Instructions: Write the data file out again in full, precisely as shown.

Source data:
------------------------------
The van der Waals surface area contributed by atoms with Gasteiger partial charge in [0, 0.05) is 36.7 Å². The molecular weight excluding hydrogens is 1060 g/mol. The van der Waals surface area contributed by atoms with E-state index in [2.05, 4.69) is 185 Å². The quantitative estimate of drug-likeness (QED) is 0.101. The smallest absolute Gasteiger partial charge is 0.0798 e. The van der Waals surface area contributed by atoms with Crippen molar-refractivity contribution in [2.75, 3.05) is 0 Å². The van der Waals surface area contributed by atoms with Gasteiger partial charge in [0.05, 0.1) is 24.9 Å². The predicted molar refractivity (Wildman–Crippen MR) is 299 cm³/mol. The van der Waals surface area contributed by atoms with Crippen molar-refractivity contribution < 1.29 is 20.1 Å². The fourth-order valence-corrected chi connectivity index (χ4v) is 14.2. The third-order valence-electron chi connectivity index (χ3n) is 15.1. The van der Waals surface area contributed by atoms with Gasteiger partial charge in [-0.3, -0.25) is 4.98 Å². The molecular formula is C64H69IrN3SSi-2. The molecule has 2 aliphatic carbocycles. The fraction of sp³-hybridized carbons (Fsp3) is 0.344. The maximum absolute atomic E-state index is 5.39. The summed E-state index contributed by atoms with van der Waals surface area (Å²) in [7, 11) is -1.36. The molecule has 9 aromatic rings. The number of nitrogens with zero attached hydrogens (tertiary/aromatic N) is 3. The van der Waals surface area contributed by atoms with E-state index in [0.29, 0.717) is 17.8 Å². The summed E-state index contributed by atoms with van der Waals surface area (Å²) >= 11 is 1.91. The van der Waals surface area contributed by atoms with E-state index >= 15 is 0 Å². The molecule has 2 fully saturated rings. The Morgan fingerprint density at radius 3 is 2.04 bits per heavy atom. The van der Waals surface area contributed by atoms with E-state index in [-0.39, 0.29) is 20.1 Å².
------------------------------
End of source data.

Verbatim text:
The van der Waals surface area contributed by atoms with Gasteiger partial charge in [0, 0.05) is 36.7 Å². The molecular weight excluding hydrogens is 1060 g/mol. The van der Waals surface area contributed by atoms with E-state index in [2.05, 4.69) is 185 Å². The quantitative estimate of drug-likeness (QED) is 0.101. The smallest absolute Gasteiger partial charge is 0.0798 e. The van der Waals surface area contributed by atoms with Crippen molar-refractivity contribution in [2.75, 3.05) is 0 Å². The van der Waals surface area contributed by atoms with Gasteiger partial charge in [0.05, 0.1) is 24.9 Å². The predicted molar refractivity (Wildman–Crippen MR) is 299 cm³/mol. The van der Waals surface area contributed by atoms with Crippen molar-refractivity contribution < 1.29 is 20.1 Å². The fourth-order valence-corrected chi connectivity index (χ4v) is 14.2. The third-order valence-electron chi connectivity index (χ3n) is 15.1. The van der Waals surface area contributed by atoms with Gasteiger partial charge in [-0.3, -0.25) is 4.98 Å². The molecular formula is C64H69IrN3SSi-2. The molecule has 2 aliphatic carbocycles. The fraction of sp³-hybridized carbons (Fsp3) is 0.344. The maximum absolute atomic E-state index is 5.39. The summed E-state index contributed by atoms with van der Waals surface area (Å²) in [7, 11) is -1.36. The molecule has 9 aromatic rings. The number of nitrogens with zero attached hydrogens (tertiary/aromatic N) is 3. The van der Waals surface area contributed by atoms with E-state index in [0.29, 0.717) is 17.8 Å². The summed E-state index contributed by atoms with van der Waals surface area (Å²) >= 11 is 1.91. The van der Waals surface area contributed by atoms with E-state index >= 15 is 0 Å². The molecule has 2 fully saturated rings. The Morgan fingerprint density at radius 3 is 2.04 bits per heavy atom. The van der Waals surface area contributed by atoms with E-state index in [-0.39, 0.29) is 20.1 Å².